Texas has provided educational benefits to its veterans since World War I, and over time the Legislature has adapted those benefits to help our veterans and their families face the challenges of returning to civilian life.
Today, under the Hazlewood Act, Texas exempts veterans from paying tuition and mandatory fees at public higher education institutions. In 2009, the Legislature also began allowing veterans to pass their unused Hazlewood benefits — up to 150 semester credit hours — to their children. It’s a legacy benefit unique to Texas, the most generous of its kind in the country.
We’re profoundly grateful for the service and sacrifice of our military veterans, and we’re honored to help our veterans achieve their educational goals and to support them as they transition from life in the military.
As chancellors of the two largest higher education systems in the state, we’re strongly committed to maintaining this benefit for our military veterans and their families. Escalating costs, however, are putting its future in jeopardy. Without reform, public higher education institutions and tuition-paying students will continue to absorb these rising costs.
The cost of Hazlewood benefits to universities and community colleges has risen dramatically, from $24.7 million in 2009, before the Legislature added veterans’ children to the program, to $169.1 million in 2014. It’s projected to hit $286.2 million by 2017.
Unexpected circumstances beyond the control of higher education officials contribute to those costs. Fully two-thirds of all Hazlewood costs are benefits paid to the children of veterans, in part because the original estimates of the number of legacy participants proved too low. In 2009, it was estimated that 850 children of veterans would benefit from the exemption in the first year, at a cost of $3.2 million, with very modest growth in participation and cost. Instead, 19,715 children of veterans participated in 2014, at a cost of $111.3 million.
Also, a recent federal court ruling effectively opens the Hazlewood benefit to all U.S. veterans regardless of their state of residence, underscoring the need to reform the program. If the ruling ultimately changes the program’s residency requirements, the cost for Texas taxpayers could exceed $2 billion if an estimated 700,000 U.S. veterans became eligible for the exemption, the Texas Veterans Commission estimates.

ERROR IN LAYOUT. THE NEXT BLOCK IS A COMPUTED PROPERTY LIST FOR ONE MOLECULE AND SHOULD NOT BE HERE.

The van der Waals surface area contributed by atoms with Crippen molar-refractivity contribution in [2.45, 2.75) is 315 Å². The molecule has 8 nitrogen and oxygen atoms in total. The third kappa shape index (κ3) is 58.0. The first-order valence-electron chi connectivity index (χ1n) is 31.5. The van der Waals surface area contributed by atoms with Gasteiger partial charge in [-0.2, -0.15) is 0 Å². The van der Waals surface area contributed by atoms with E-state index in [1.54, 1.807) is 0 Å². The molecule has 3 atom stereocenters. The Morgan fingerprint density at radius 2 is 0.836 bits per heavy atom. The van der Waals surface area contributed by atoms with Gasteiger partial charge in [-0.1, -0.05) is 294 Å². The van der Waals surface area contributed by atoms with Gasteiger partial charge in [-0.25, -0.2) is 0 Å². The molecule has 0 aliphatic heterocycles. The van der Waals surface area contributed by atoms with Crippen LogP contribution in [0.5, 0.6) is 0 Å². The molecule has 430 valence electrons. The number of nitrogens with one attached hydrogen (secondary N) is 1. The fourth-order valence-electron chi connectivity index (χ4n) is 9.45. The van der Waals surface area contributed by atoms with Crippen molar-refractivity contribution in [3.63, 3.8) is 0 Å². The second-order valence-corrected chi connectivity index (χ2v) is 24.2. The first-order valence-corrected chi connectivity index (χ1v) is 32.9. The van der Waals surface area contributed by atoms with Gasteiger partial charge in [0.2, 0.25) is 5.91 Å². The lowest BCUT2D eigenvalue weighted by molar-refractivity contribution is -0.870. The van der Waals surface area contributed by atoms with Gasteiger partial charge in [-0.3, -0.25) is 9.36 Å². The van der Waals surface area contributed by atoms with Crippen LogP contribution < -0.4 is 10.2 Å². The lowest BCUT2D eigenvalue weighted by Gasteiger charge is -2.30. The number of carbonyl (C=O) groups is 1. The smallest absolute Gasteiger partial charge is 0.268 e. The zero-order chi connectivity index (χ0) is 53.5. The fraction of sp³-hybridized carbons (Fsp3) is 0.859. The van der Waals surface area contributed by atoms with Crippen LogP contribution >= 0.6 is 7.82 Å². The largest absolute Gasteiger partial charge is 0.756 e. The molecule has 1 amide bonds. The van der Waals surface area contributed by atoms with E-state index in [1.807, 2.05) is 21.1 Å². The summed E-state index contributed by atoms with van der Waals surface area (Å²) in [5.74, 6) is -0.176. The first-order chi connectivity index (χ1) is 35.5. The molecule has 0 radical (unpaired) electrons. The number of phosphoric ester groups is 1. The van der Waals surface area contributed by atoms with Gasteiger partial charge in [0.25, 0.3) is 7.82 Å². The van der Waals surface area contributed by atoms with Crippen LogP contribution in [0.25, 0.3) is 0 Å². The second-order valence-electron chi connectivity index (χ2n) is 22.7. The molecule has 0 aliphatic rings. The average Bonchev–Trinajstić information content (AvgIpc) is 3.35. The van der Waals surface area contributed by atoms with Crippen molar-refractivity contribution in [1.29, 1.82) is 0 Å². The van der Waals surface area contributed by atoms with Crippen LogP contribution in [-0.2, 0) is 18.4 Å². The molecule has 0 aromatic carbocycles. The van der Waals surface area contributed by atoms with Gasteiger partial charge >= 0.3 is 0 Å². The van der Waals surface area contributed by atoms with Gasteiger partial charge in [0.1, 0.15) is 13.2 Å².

Hazlewood costs vary at each institution for a variety of reasons, including the number of students using the program, the number of hours to which those students are applying the benefit, the mix of veterans and their children, and the tuition rates at each school. In the current academic year, the Hazlewood benefit costs each full-time student equivalent an average of $250 across the University of Texas System and $310 across the Texas A&M University System. To cover Hazlewood expenses, our institutions have forgone additional professors, counselors and other student services.
We’re proud of our state’s long history of providing veterans benefits, but the federal government is also helping with their education. Today, veterans who served after Sept. 11 receive Post-9/11 GI Bill benefits. This federal program provides each veteran with 150 credit hours, a stipend for living expenses and the ability to transfer this benefit to members of their family. We believe veterans should take full advantage of federal benefits first, then supplement as needed to complete their education. Students should also be strongly encouraged to complete federal financial aid forms, expanding their opportunity for other grants or scholarships and slowing the rise in Hazlewood expenditures.
We appreciate that the 84th Legislature is currently considering providing an additional $30 million to address the issue, but we request that lawmakers consider the projected cost of $286.2 million at the end of the next budget cycle and fully fund the benefits they decide to provide. Otherwise, the growing costs to our institutions will be borne by our students and their families in higher tuition.
In January, we joined chancellors from the Texas State University System, the University of Houston System and the Texas Tech University System in supporting Gov. Greg Abbott’s proposal to fully fund the Hazlewood Act, reducing the financial burden on our institutions and students.
Our Texas veterans have served their country, and we’re committed to serving them with the Hazlewood program. But we can’t sustain the current model. We must honor our commitment to these deserving Americans, but honor it in a way that is affordable and sustainable for the state and that doesn’t unduly burden other students.
Disclosure: The Texas A&M University System and the Texas Veterans Commission are corporate sponsors of The Texas Tribune. A complete list of Tribune donors and sponsors can be viewed here.